The London Daily Newsletter Tuesday 6 June

Purfleet-on-Thames is located in the Thurrock unitary authority in Essex. Situated in the easternmost part of the M25 motorway, it is just outside the Greater London boundary.

Previously, Purfleet was part of the traditional Church of England parish of West Thurrock. The area has a mix of industrial activity to the south and is encompassed within the Thames Gateway redevelopment area. Purfleet is recognized as one of the seven conservation areas in Thurrock. The origins of the name “Purfleet” can be traced back to 1285 when it was referred to as Purteflyete. The name signifies “Purta’s stream or tidal inlet,” indicating its geographical features and history as a waterfront settlement. During the 18th century, Purfleet Royal Gunpowder Magazine was established as a crucial storage site for gunpowder, accompanied by a garrison for protection. The presence of stored gunpowder created a constant risk of explosions, particularly from lightning strikes. To mitigate this danger, Benjamin Franklin was consulted for advice on designing lightning conductors. The Royal Society supported his design for pointed conductors, which effectively protected the powder store from lightning strikes. However, after the American Revolution, King George III insisted on the replacement of pointed conductors with blunt ones, following which the president of the Royal Society was compelled to resign. Today, one of the original five magazines, Magazine number 5, remains as the Purfleet Garrison Heritage and Military Centre. It holds the status of a Scheduled Ancient Monument and is managed by volunteers. The centre showcases a diverse collection of local and military memorabilia, including items from RAF Hornchurch. Renowned artist J. M. W. Turner documented Purfleet in his sketches created between 1805 and 1808, with a particular focus on the Powder Magazines. These sketches, found in the River and Margate Sketchbook, are part of the esteemed Tate Britain collection and were accepted as part of the Turner Bequest in 1856.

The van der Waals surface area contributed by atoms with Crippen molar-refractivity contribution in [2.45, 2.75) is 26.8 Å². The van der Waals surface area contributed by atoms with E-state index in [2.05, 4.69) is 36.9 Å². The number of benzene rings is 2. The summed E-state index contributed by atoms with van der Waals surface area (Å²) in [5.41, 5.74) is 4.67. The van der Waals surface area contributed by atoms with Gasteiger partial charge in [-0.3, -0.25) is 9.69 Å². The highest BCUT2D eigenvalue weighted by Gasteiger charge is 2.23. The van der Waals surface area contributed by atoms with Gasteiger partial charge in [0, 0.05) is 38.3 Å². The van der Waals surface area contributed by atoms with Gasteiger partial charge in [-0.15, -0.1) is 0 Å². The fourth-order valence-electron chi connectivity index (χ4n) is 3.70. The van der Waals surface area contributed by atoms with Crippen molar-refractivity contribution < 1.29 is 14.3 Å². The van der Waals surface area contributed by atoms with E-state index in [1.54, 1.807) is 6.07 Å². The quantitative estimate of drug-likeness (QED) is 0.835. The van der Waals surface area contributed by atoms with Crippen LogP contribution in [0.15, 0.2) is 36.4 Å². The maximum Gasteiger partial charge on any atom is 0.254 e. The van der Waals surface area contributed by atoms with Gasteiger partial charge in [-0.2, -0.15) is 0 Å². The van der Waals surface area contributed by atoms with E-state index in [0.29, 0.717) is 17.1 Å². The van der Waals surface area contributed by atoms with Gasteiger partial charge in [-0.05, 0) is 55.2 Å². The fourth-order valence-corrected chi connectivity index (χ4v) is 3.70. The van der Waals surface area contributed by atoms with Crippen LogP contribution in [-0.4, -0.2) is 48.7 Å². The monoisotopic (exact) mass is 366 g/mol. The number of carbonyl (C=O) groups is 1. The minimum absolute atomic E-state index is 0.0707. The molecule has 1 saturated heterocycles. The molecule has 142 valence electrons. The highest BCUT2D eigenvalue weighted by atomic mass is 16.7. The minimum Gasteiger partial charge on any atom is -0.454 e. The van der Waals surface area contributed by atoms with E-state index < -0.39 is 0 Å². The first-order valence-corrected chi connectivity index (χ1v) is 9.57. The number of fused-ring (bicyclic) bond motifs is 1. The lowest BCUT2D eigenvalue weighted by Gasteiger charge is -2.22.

TUM Book Club: Old Covent Garden
The magic of the old Covent Garden Market is evoked through Clive Boursnell’s photographs, taken over the course of numerous visits to Covent Garden in the 1960s and 1970s.

In the late 1960s and early 1970s Clive Boursnell, then a young photographer, shot thousands of photographs of the old Covent Garden, documenting the end of an era before the markets moved out of central London. Boursnell captured these last days of the market over a period of six years, from 1968 until the market’s closure, in a series of beautiful portraits of the feisty life of a city institution.

London from Greenwich Park (1720) From the Dutch school of painting in vogue at the time, notable features of this painting are the palace in central Greenwich (later demolished), St Paul’s as the tallest London building on the horizon and a very green Isle of Dogs

Peter Tillemans (Bank of England Museum)

Video: Oyster
Getting around London with Oyster


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